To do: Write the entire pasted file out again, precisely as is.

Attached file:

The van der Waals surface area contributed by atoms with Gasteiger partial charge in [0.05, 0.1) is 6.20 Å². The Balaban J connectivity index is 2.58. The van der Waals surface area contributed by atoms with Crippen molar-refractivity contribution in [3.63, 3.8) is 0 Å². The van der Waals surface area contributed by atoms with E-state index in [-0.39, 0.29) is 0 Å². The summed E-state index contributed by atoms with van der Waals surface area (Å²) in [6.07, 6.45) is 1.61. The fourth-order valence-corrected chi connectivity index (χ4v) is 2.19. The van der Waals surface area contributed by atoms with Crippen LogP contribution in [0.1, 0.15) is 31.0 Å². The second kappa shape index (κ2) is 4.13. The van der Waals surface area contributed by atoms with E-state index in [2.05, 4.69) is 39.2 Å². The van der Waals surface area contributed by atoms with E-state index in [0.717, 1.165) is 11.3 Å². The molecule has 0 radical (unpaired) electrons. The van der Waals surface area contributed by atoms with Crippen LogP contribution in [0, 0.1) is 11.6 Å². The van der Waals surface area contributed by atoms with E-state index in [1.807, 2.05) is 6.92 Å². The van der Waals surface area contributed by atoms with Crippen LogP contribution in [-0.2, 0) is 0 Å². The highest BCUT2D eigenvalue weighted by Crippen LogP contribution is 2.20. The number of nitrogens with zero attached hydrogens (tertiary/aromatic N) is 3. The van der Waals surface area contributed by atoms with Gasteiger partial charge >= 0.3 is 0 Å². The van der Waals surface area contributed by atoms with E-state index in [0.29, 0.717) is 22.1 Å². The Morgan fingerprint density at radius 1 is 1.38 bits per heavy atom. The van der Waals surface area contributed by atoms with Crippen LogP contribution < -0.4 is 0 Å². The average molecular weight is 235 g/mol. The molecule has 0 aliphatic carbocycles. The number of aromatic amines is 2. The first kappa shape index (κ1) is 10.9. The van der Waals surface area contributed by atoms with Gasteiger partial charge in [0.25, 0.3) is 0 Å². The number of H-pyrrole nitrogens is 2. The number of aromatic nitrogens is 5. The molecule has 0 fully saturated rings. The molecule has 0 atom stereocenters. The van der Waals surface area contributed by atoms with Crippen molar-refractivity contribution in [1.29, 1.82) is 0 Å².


The van der Waals surface area contributed by atoms with Gasteiger partial charge in [0.05, 0.1) is 6.20 Å². The Balaban J connectivity index is 2.58. The van der Waals surface area contributed by atoms with Crippen molar-refractivity contribution in [3.63, 3.8) is 0 Å². The van der Waals surface area contributed by atoms with E-state index in [-0.39, 0.29) is 0 Å². The summed E-state index contributed by atoms with van der Waals surface area (Å²) in [6.07, 6.45) is 1.61. The fourth-order valence-corrected chi connectivity index (χ4v) is 2.19. The van der Waals surface area contributed by atoms with Crippen LogP contribution in [0.1, 0.15) is 31.0 Å². The second kappa shape index (κ2) is 4.13. The van der Waals surface area contributed by atoms with E-state index in [2.05, 4.69) is 39.2 Å². The van der Waals surface area contributed by atoms with E-state index in [0.717, 1.165) is 11.3 Å². The molecule has 0 radical (unpaired) electrons. The van der Waals surface area contributed by atoms with Crippen LogP contribution in [0, 0.1) is 11.6 Å². The van der Waals surface area contributed by atoms with E-state index in [1.807, 2.05) is 6.92 Å². The van der Waals surface area contributed by atoms with Crippen LogP contribution in [-0.2, 0) is 0 Å². The highest BCUT2D eigenvalue weighted by Crippen LogP contribution is 2.20. The number of nitrogens with zero attached hydrogens (tertiary/aromatic N) is 3. The van der Waals surface area contributed by atoms with Gasteiger partial charge >= 0.3 is 0 Å². The van der Waals surface area contributed by atoms with E-state index in [0.29, 0.717) is 22.1 Å². The Morgan fingerprint density at radius 1 is 1.38 bits per heavy atom. The van der Waals surface area contributed by atoms with Crippen LogP contribution < -0.4 is 0 Å². The average molecular weight is 235 g/mol. The molecule has 0 aliphatic carbocycles. The number of aromatic amines is 2. The first kappa shape index (κ1) is 10.9. The van der Waals surface area contributed by atoms with Gasteiger partial charge in [0.25, 0.3) is 0 Å². The number of H-pyrrole nitrogens is 2. The number of aromatic nitrogens is 5. The molecule has 0 fully saturated rings. The molecule has 0 atom stereocenters. The van der Waals surface area contributed by atoms with Crippen molar-refractivity contribution in [1.29, 1.82) is 0 Å².